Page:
In your view, how can we cement the North-South relations?
Before we can talk of cementing the North-South relations, let us give a flashback. You see, the minority clique in the North has always taken Southerners who do not see and understand issues. Not only that, but they consider us as unworthy of consideration as equal citizens created by the same one God.
The Northerner considers Southerners like the snuff (saud) they take. When the appetite for it comes to refresh his mind he takes it and the nerves are relaxed and the snuff looses its taste. It is spat on the ground and mashed by the foot or when in an office it is either spat out through the window or into the wastebasket. He will spit out several times and use water to clean his month. He attempts to deny having taken the snuff but in vain because a passerby can still smell it. And above all he keeps the container in his jalabia for the next round. This has been the manner in which most Northerners treated Southerners and other marginalized groups and communities.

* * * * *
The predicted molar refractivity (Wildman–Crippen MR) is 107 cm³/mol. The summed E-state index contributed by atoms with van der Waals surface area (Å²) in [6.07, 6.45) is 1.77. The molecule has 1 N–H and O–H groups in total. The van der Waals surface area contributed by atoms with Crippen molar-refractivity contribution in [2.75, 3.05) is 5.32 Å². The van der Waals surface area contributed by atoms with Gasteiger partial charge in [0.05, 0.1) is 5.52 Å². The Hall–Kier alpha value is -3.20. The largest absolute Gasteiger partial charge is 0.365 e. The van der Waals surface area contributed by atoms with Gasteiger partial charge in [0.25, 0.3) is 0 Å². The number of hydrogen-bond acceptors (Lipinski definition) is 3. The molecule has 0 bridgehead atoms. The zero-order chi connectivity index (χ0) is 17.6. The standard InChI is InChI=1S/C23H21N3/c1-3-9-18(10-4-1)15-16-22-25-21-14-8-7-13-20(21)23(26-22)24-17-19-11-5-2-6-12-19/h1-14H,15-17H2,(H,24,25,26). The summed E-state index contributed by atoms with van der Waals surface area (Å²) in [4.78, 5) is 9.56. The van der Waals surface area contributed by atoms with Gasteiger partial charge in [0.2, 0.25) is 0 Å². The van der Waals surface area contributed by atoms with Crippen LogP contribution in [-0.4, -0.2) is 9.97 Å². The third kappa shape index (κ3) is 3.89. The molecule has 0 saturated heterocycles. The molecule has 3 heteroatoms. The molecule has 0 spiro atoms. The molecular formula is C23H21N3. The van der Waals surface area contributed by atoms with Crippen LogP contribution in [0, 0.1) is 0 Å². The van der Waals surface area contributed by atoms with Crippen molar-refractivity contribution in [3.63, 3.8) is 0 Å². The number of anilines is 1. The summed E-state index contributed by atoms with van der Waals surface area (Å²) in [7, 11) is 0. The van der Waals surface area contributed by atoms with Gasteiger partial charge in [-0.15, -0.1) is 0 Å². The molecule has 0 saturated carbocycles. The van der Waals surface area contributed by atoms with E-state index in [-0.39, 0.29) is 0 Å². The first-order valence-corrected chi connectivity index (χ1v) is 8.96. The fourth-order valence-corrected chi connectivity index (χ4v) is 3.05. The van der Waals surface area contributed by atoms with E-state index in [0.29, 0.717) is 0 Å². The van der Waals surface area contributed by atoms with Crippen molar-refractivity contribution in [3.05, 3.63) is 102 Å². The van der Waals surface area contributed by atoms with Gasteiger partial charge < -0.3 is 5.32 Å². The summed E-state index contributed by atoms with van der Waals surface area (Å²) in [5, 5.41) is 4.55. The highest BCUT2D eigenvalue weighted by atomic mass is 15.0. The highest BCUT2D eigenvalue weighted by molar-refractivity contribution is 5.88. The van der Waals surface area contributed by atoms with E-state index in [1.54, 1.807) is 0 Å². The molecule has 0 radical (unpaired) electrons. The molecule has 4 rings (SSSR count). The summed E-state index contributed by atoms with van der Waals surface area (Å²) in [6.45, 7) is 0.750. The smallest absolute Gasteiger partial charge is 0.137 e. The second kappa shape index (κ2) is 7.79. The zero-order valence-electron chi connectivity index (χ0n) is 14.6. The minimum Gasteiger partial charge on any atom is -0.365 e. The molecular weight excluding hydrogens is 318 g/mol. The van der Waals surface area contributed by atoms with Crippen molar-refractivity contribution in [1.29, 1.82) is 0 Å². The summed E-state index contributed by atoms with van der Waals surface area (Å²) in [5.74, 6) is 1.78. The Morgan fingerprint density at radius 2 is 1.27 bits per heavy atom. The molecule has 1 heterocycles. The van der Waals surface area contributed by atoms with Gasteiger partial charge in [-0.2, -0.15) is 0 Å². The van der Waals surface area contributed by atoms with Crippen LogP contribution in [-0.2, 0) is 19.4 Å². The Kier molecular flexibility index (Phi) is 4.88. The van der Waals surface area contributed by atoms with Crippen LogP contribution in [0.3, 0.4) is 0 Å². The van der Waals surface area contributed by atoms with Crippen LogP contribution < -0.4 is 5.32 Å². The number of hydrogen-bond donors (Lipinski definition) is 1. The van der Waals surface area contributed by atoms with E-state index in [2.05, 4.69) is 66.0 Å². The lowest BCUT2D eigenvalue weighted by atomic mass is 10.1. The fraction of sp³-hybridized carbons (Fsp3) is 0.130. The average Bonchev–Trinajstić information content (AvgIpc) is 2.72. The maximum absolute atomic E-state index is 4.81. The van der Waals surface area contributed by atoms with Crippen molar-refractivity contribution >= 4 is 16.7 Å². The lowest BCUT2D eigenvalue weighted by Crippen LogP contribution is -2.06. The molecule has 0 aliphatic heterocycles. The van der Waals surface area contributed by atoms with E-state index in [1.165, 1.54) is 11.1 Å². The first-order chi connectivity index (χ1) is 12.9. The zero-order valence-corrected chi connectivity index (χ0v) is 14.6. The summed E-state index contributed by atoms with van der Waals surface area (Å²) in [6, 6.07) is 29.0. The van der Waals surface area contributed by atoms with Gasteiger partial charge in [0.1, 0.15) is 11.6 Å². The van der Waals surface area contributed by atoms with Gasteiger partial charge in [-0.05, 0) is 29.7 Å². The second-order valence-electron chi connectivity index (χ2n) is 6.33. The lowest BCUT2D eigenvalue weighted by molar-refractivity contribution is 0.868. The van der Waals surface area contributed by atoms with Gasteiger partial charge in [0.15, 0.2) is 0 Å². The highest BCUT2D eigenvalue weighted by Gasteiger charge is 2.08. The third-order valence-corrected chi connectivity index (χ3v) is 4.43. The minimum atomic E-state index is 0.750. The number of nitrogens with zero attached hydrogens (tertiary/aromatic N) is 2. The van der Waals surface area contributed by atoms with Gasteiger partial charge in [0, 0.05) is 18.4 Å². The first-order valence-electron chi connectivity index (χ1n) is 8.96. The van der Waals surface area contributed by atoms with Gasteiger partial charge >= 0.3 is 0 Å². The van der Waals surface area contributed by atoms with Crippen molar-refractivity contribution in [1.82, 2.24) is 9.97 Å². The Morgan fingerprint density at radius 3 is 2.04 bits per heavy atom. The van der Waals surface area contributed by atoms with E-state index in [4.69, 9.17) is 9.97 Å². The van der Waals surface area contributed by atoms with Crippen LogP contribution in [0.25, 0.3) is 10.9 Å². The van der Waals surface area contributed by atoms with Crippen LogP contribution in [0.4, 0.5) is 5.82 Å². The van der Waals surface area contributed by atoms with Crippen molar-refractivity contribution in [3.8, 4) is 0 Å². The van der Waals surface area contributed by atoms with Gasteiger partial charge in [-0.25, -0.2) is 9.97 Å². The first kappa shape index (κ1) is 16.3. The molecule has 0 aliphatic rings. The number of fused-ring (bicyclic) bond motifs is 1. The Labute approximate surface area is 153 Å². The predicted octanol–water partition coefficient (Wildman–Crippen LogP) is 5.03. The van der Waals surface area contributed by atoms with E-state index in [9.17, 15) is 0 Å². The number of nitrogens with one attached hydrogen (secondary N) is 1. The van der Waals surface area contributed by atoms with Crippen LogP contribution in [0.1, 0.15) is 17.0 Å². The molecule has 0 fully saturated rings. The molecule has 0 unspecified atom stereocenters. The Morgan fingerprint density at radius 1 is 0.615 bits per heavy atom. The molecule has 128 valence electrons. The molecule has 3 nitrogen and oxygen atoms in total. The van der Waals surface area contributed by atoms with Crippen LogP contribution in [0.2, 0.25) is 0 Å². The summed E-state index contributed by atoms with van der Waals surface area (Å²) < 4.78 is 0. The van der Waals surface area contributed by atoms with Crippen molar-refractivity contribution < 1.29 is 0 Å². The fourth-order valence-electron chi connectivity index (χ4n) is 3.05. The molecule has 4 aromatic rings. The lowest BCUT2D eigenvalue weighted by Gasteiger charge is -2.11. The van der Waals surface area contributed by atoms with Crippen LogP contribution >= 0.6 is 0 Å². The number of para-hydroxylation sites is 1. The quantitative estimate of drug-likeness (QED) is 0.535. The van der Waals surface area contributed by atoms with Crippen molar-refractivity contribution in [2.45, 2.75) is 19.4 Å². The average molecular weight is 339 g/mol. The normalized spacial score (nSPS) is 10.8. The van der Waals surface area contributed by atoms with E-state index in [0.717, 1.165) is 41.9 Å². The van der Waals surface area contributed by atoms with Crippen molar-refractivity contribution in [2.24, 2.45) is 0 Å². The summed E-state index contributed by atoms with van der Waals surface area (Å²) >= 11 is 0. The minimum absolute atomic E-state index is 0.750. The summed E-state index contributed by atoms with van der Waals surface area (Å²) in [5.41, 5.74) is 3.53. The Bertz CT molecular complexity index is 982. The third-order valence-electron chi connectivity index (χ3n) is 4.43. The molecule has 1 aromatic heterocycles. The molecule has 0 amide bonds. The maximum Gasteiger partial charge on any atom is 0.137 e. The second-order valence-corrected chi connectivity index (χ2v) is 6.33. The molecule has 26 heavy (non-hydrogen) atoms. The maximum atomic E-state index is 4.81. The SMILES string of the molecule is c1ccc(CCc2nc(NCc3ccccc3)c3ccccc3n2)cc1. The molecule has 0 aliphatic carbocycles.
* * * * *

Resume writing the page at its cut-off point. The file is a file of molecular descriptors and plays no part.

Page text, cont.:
Now coming to your question. I can say that Northerners should stop using southerners as snuff (saut) if the Sudan is to remain united after the interim period. I know, there are some Northerners who hate this kind of mistreatment of the Southerners by their own kinsmen. But they are a minority. So I can also say that it is high time for the voice of the minority to be heard. I think the country Is at the verge of disintegration if peace is not reached
Memories on Abyie Problem?
Very many memories. In 1980 there was a massacre in Northern Abyie. Our community selected a committee to visit the area, With me was Deng Alor, Arop Bagat and others. I was the leader of that delegation. On the first day of our arrival we had a briefing from the people. So the second day we decided to go and meet the local authorities including the State security. We were then summoned to attend a meeting with the security committee of the area. After a heated debate, the security committee resolved that we were separatists, rebels, Anyanya, and outlaws. We were then given orders to leave the area immediately from the route we entered Abyie.